An engineer worked for Texas Commission on Environmental Quality or 23 years. Shiyan Jiang was never in any trouble until in 2014, he was assigned a new boss, Kim Wilson. The new boss believed Mr. Jiang placed some papers in a permit folder that did not belong there. The plaintiff then filed a complaint alleging

The Eleventh Circuit recently overturned summary judgment in a discrimination case. In Vinson v. Koch Foods, No. 17-10075 (11th Cir. 5/23/2018), the plaintiff sued for discrimination based on her national origin, Puerto Rican and based on race. She had worked for the employer a couple of years in Human Resources as a clerk and

In a recent decision, the Fifth Circuit overruled Judge Lynn Hughes, again. The Fifth Circuit reversed Judge Hughes’ grant of summary judgment on several claims. The claims started when Karen D’Onofrio left Vacations to Go, the largest seller of ocean-going cruises in the world. Karen was a sales representative for Vacations. After a couple of

It is difficult to find a lawyer who specializes in employment law and who represents employees. Most employment lawyers represent the employer and are not willing to represent employees. The typical plaintiff starts out talking to Personal Injury lawyers, because PI lawyers advertise. So, many times, the employment plaintiff must file his/her own case pro

The Fifth Circuit reversed summary judgment in another case recently. In Caldwell v. KHOU-TV Company, Inc., No. 16-20408 (5th Cir. 3/6/2017), the court addressed ADA and FMLA issues. Gerald Caldwell worked at KHOU TV as a video editor. Due to a childhood disease, he needed the aid of crutches for walking. Mr. Caldwell notified

There are various constructs which serve to limit access to juries for discrimination victims. One of those constructs is the so-called “same actor inference.” The same actor inference provides that if the same manager who hired an employee later fires that same employee, then it is unlikely that that manager was motived by discriminatory animus.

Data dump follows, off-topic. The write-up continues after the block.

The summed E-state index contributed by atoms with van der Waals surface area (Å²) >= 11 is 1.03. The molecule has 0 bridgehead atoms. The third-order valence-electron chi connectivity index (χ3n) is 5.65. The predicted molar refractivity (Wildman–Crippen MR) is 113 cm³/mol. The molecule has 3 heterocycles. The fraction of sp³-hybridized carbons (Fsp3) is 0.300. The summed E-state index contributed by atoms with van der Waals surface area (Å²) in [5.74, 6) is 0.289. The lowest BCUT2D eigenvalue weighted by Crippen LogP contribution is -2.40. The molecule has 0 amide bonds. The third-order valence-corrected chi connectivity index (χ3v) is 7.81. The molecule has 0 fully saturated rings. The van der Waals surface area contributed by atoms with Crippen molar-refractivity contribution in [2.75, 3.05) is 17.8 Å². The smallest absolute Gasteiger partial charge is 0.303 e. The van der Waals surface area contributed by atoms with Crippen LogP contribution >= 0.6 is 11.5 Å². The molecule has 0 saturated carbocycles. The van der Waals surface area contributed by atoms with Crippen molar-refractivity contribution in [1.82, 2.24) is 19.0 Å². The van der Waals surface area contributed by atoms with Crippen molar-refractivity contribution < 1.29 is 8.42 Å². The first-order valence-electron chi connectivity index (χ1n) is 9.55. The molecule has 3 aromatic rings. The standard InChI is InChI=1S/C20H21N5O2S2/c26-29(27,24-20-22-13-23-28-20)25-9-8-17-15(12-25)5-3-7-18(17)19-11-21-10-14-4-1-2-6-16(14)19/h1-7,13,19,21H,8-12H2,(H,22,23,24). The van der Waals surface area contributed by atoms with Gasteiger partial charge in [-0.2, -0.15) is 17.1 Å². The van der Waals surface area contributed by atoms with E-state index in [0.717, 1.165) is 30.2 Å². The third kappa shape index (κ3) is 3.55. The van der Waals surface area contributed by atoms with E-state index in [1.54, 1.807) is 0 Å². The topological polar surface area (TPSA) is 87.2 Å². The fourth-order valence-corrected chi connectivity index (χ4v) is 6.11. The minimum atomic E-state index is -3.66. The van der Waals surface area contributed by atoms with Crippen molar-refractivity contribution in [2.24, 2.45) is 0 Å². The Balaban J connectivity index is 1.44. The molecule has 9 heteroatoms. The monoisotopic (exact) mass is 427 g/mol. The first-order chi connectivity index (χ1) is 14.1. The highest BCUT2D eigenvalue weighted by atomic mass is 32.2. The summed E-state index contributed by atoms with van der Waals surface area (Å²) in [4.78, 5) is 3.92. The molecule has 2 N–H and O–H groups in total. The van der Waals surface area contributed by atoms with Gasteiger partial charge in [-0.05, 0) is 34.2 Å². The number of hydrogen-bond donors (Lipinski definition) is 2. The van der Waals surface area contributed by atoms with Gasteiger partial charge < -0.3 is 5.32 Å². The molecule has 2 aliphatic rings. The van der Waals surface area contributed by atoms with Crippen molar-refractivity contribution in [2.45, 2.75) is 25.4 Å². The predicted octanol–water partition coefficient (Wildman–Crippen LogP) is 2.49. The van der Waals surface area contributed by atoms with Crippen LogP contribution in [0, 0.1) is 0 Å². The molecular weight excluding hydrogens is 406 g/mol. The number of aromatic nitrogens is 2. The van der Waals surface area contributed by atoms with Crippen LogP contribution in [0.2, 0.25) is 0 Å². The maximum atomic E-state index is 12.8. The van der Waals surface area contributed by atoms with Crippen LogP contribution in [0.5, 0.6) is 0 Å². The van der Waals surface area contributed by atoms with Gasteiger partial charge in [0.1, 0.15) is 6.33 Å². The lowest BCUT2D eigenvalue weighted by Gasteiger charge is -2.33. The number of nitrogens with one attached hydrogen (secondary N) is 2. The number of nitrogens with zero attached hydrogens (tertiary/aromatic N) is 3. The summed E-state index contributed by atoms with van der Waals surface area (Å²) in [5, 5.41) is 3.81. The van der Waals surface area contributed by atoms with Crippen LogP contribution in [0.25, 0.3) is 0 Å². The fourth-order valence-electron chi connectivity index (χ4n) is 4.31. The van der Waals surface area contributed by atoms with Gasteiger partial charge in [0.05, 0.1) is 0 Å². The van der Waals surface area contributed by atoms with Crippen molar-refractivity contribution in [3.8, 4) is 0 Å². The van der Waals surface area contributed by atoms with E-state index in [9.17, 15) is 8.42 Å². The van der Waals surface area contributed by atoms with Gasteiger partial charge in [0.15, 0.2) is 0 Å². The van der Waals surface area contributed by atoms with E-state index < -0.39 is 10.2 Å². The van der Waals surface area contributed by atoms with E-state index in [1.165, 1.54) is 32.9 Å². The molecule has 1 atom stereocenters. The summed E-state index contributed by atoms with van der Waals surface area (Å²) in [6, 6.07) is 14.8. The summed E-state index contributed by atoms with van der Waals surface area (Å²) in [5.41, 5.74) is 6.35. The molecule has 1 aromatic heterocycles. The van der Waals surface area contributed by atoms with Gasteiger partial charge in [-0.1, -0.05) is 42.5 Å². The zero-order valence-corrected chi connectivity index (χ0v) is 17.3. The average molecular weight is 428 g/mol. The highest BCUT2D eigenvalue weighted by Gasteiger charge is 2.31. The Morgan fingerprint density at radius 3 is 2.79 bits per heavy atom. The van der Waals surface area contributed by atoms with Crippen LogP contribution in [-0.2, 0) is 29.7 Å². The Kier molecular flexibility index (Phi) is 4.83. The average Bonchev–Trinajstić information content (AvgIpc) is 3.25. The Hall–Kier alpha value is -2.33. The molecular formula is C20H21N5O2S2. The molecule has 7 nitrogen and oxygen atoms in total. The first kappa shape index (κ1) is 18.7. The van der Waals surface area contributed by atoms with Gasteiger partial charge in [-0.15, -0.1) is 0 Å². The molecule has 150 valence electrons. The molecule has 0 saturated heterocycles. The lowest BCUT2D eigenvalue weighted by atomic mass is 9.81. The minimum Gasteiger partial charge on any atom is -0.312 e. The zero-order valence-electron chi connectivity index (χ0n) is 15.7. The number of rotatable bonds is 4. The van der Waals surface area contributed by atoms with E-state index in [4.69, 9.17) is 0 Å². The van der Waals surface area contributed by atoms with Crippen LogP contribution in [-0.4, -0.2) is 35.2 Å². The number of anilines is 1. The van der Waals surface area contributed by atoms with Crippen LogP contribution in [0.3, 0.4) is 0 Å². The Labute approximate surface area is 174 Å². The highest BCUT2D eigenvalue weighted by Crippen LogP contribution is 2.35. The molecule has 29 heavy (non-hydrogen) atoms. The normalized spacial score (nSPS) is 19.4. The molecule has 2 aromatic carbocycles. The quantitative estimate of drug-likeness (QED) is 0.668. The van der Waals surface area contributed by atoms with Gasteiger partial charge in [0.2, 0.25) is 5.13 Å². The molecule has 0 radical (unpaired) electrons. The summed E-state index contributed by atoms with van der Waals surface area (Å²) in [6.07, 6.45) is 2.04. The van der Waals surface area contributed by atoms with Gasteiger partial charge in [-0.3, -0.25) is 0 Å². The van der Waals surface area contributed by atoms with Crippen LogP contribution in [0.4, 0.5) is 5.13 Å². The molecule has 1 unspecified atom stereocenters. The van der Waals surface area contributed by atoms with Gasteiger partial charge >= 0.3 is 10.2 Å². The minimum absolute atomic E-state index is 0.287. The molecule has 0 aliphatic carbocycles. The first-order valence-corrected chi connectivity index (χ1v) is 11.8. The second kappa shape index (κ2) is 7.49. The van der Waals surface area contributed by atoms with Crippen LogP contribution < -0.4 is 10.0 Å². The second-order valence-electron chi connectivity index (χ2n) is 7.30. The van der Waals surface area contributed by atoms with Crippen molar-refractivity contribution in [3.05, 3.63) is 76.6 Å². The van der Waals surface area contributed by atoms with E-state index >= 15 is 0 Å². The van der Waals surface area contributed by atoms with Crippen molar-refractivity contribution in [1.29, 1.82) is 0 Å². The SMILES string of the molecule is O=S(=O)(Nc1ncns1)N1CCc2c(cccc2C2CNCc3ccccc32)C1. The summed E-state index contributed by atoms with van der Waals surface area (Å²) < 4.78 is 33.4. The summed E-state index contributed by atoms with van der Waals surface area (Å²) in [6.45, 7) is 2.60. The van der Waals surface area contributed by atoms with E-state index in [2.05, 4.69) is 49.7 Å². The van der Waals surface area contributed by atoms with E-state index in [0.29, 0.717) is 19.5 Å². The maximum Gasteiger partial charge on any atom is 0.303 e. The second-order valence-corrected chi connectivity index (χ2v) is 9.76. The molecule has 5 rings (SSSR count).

Many employees find themselves in a real quandary when the employer asks them to commit an illegal or unethical act. Texas law protects a worker who is asked to break a criminal statute. But, some employees become so vexed about their situation that s/he goes to the media. That is what happened in Peine v.

In a per curiam decision, the Fifth Circuit reversed summary judgment for the employer. In Stennett v. Tupelo Public School District, No. 13-60783 (5th Cir. 7/30/2015), Ms. Stennett argued she was more qualified than the persons chosen for various district jobs. Ms. Stennett had formerly worked for the Tupelo Public School District for some

More and more employers are relying on staffing agencies to fill certain jobs. But, many employers retain so much control that they remain the employers in all but name. So, if the client employer is the employer in fact, what would be the status of the staffing agency? The Fifth Circuit addresses that issue in

The Fifth Circuit issued an interesting decision reversing summary judgment. In Heinsohn v. Carabin and Shaw, No. 15-50300, 2016 WL 4011160 (5th Cir. 7/26/2017), the higher court found the employer did not have policies in place to support its claim that it fired a Legal Assistant for missing an appeal deadline and for allegedly